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The 2022 midterm elections are the first of the Biden era. They're also the first since the 2020 census, which means there are new congressional districts. There are U.S. Senate races in the Carolinas as well, along with many state and local races.

McFadden wins the race for Mecklenburg County sheriff

Sarah Delia
Mecklenburg County Sheriff Garry McFadden is seen talking to members of the Jail Support group in 2020 during nationwide protests after the killing of George Floyd by police.

Mecklenburg County Sheriff Garry McFadden held on to his seat Tuesday, receiving 51% of the vote in the Democratic primary. His challengers, Gina Hicks and Marquis Robinson, both veterans of the sheriff’s office, made jail safety the main issue in their campaigns. Hicks received 38% of the vote and Robinson 10%. There is no Republican primary.

It was one of the most fiery campaigns on the ballot, with Hicks and Robinson saying McFadden is to blame for so many staff members leaving the sheriff’s office. They say staff feels unsafe and undervalued. McFadden says that all jails struggle with safety and that the sheriff’s office was one of many organizations to feel the effect of the Great Resignation.

A state inspector told the sheriff’s office in December 2021 that staffing shortages were posing “an imminent threat" to the safety of inmates and detention staff. He said the jail needed to transfer inmates to get the population down to 1,000.

McFadden took office in 2018 after working with CMPD for more than 35 years, most of that time as a homicide detective. He quickly got rid of the 287(g) program, which allowed U.S. Immigration and Customs Enforcement to identify and take into custody Mecklenburg County inmates who were found to be in the country illegally. He also ended solitary confinement for 16- and 17-year-olds, brought back in-person visits and took steps to expand law enforcement beyond the traditional role of the sheriff’s office via traffic enforcement and more community engagement.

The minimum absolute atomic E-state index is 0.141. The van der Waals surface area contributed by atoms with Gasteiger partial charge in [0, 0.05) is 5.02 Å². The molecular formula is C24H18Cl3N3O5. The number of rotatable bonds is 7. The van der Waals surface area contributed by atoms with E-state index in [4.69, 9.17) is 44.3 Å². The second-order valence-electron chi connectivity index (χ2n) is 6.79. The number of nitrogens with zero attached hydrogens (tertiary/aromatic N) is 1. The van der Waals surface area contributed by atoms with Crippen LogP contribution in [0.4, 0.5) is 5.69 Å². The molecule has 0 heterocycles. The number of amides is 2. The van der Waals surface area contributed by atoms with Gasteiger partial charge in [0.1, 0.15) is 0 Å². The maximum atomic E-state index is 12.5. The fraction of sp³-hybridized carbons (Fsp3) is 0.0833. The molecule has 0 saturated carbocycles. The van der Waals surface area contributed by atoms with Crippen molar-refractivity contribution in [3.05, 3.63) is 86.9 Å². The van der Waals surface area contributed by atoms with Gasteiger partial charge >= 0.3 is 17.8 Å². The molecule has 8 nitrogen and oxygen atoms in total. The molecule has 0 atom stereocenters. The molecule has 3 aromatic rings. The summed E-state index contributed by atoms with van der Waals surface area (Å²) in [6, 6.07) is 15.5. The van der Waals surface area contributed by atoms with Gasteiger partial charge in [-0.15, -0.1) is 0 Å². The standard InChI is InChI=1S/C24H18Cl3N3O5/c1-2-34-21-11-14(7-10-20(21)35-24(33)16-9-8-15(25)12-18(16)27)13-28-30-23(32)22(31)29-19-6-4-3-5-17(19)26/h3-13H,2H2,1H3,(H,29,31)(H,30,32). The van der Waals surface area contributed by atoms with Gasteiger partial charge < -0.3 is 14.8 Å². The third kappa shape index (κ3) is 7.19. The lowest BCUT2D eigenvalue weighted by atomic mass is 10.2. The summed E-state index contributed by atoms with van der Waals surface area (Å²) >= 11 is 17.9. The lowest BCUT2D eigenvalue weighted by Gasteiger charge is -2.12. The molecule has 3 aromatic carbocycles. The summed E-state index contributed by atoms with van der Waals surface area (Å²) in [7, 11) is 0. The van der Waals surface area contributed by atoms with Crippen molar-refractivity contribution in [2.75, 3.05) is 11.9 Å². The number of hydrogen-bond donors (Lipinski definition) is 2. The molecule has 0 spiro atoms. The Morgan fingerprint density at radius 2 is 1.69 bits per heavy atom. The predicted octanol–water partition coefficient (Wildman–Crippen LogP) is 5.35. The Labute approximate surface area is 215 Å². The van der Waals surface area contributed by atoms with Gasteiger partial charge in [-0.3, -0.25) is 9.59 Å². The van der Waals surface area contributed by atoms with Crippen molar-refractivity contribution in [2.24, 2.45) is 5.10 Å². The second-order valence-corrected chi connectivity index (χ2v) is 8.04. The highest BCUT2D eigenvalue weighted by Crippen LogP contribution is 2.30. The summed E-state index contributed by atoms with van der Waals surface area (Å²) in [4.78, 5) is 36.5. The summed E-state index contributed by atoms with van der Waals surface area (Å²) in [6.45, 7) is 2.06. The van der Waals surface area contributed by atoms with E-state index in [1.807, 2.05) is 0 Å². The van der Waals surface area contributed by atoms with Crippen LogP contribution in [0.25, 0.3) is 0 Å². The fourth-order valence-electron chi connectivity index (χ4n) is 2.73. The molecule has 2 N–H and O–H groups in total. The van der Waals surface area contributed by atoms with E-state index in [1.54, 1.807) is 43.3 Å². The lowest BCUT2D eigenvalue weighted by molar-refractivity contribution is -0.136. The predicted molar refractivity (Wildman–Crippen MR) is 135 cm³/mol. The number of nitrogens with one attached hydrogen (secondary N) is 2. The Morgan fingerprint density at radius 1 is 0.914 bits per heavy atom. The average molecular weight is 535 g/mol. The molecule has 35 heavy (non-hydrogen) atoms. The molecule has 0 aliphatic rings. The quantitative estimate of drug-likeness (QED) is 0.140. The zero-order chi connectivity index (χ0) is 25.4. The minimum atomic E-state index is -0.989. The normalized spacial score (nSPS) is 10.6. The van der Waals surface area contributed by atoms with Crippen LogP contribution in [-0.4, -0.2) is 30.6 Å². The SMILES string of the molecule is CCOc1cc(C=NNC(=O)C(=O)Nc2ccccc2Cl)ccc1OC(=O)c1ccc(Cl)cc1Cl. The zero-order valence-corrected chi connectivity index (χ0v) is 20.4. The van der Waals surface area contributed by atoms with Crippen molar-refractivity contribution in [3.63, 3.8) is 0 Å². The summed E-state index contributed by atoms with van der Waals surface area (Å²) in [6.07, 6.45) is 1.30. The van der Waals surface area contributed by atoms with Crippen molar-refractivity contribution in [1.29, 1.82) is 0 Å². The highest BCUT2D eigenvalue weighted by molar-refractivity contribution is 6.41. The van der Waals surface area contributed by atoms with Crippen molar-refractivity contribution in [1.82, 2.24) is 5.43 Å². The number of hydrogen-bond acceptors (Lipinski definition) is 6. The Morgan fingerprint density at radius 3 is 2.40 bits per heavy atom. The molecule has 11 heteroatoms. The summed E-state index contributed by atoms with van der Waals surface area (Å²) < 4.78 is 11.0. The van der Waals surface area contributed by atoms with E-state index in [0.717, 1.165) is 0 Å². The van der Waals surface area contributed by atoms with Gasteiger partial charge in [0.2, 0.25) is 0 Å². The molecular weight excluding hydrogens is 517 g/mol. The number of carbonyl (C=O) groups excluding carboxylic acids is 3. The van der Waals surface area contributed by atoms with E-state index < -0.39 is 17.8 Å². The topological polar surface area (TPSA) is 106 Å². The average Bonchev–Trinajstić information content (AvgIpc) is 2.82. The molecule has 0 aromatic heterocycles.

McFadden made changes to “create humanity” in the main jail uptown. He eased restrictions in the Disciplinary Detention Unit, which is similar to solitary confinement, to allow inmates to keep commissary items and make phone calls and disbanded units to search for weapons and control violent inmates. He said one of those units violated “rules and regulations” against a female inmate. Hicks and Robinson said that ended up making the jail a more violent place. Sheriff’s office data show assaults on officers and among inmates increased at the main jail from 106 in the 2018 fiscal year to 348 last year.

McFadden says there have been no violent assaults since November. Incident reports show since then inmates have punched officers and hit them with handcuffs. He’s brought in security guards from an outside company to help ease staffing gaps and created another team to do searches and deal with violent inmates.

See more results from the May 17 North Carolina primary here.

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Lisa Worf traded the Midwest for Charlotte in 2006 to take a job at WFAE. She worked with public TV in Detroit and taught English in Austria before making her way to radio. Lisa graduated from University of Chicago with a bachelor’s degree in English.